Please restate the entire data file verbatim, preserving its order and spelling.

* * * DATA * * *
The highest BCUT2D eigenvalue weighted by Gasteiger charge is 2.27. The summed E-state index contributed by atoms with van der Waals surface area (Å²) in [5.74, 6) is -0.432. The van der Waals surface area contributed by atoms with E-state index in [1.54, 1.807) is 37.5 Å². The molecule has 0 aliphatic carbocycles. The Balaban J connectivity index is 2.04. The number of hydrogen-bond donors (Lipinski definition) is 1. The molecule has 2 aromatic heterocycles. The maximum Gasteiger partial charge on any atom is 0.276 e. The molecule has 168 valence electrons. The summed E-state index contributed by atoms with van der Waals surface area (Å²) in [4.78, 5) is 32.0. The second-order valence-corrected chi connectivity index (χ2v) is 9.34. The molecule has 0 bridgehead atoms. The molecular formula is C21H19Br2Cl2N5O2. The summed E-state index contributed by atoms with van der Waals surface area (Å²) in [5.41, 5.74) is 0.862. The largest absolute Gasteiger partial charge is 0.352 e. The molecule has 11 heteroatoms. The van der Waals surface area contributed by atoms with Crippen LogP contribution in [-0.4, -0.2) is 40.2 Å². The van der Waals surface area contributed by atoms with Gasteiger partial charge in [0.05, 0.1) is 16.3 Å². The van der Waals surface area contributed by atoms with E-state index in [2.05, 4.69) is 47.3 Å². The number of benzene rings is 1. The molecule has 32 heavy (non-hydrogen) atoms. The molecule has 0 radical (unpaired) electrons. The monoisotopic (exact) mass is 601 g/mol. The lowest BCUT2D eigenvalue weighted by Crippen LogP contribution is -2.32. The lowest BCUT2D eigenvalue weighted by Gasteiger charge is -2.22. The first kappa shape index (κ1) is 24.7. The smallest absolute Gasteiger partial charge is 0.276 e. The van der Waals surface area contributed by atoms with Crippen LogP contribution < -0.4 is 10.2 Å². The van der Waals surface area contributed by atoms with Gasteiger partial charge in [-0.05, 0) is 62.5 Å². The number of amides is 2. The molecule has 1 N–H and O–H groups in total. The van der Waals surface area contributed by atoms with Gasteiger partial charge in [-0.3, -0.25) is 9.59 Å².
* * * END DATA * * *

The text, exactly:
The highest BCUT2D eigenvalue weighted by Gasteiger charge is 2.27. The summed E-state index contributed by atoms with van der Waals surface area (Å²) in [5.74, 6) is -0.432. The van der Waals surface area contributed by atoms with E-state index in [1.54, 1.807) is 37.5 Å². The molecule has 0 aliphatic carbocycles. The Balaban J connectivity index is 2.04. The number of hydrogen-bond donors (Lipinski definition) is 1. The molecule has 2 aromatic heterocycles. The maximum Gasteiger partial charge on any atom is 0.276 e. The molecule has 168 valence electrons. The summed E-state index contributed by atoms with van der Waals surface area (Å²) in [4.78, 5) is 32.0. The second-order valence-corrected chi connectivity index (χ2v) is 9.34. The molecule has 0 bridgehead atoms. The molecular formula is C21H19Br2Cl2N5O2. The summed E-state index contributed by atoms with van der Waals surface area (Å²) in [5.41, 5.74) is 0.862. The largest absolute Gasteiger partial charge is 0.352 e. The molecule has 11 heteroatoms. The van der Waals surface area contributed by atoms with Crippen LogP contribution in [-0.4, -0.2) is 40.2 Å². The van der Waals surface area contributed by atoms with Gasteiger partial charge in [0.05, 0.1) is 16.3 Å². The van der Waals surface area contributed by atoms with E-state index in [2.05, 4.69) is 47.3 Å². The number of benzene rings is 1. The molecule has 32 heavy (non-hydrogen) atoms. The molecule has 0 radical (unpaired) electrons. The monoisotopic (exact) mass is 601 g/mol. The lowest BCUT2D eigenvalue weighted by Crippen LogP contribution is -2.32. The lowest BCUT2D eigenvalue weighted by Gasteiger charge is -2.22. The first kappa shape index (κ1) is 24.7. The smallest absolute Gasteiger partial charge is 0.276 e. The van der Waals surface area contributed by atoms with Crippen LogP contribution < -0.4 is 10.2 Å². The van der Waals surface area contributed by atoms with Gasteiger partial charge in [-0.05, 0) is 62.5 Å². The number of amides is 2. The molecule has 1 N–H and O–H groups in total. The van der Waals surface area contributed by atoms with Gasteiger partial charge in [-0.3, -0.25) is 9.59 Å².